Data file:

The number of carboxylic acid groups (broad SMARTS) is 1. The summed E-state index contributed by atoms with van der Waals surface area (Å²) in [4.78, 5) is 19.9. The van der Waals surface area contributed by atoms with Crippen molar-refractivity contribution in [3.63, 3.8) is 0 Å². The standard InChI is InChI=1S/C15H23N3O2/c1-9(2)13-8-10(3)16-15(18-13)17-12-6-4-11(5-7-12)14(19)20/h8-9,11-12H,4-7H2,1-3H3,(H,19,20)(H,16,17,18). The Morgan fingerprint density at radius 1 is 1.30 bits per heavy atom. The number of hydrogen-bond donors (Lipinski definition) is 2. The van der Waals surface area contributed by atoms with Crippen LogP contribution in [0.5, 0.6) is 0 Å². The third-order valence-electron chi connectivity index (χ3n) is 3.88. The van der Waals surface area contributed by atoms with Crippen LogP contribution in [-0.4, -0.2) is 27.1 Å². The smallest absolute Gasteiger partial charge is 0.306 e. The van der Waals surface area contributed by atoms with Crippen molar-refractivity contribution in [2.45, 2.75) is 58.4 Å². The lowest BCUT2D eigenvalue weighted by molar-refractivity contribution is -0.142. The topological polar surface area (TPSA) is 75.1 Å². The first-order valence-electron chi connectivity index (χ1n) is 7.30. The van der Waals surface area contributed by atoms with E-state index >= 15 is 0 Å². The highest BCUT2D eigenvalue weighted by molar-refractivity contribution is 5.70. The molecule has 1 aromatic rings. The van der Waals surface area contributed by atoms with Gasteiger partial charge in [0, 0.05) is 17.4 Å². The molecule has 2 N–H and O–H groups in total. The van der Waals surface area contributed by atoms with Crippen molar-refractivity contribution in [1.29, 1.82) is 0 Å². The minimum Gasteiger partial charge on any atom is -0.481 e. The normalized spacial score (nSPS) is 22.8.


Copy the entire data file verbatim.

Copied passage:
The number of carboxylic acid groups (broad SMARTS) is 1. The summed E-state index contributed by atoms with van der Waals surface area (Å²) in [4.78, 5) is 19.9. The van der Waals surface area contributed by atoms with Crippen molar-refractivity contribution in [3.63, 3.8) is 0 Å². The standard InChI is InChI=1S/C15H23N3O2/c1-9(2)13-8-10(3)16-15(18-13)17-12-6-4-11(5-7-12)14(19)20/h8-9,11-12H,4-7H2,1-3H3,(H,19,20)(H,16,17,18). The Morgan fingerprint density at radius 1 is 1.30 bits per heavy atom. The number of hydrogen-bond donors (Lipinski definition) is 2. The van der Waals surface area contributed by atoms with Crippen LogP contribution in [0.5, 0.6) is 0 Å². The third-order valence-electron chi connectivity index (χ3n) is 3.88. The van der Waals surface area contributed by atoms with Crippen LogP contribution in [-0.4, -0.2) is 27.1 Å². The smallest absolute Gasteiger partial charge is 0.306 e. The van der Waals surface area contributed by atoms with Crippen molar-refractivity contribution in [2.45, 2.75) is 58.4 Å². The lowest BCUT2D eigenvalue weighted by molar-refractivity contribution is -0.142. The topological polar surface area (TPSA) is 75.1 Å². The first-order valence-electron chi connectivity index (χ1n) is 7.30. The van der Waals surface area contributed by atoms with E-state index >= 15 is 0 Å². The highest BCUT2D eigenvalue weighted by molar-refractivity contribution is 5.70. The molecule has 1 aromatic rings. The van der Waals surface area contributed by atoms with Gasteiger partial charge in [0, 0.05) is 17.4 Å². The molecule has 2 N–H and O–H groups in total. The van der Waals surface area contributed by atoms with Crippen molar-refractivity contribution in [1.29, 1.82) is 0 Å². The minimum Gasteiger partial charge on any atom is -0.481 e. The normalized spacial score (nSPS) is 22.8.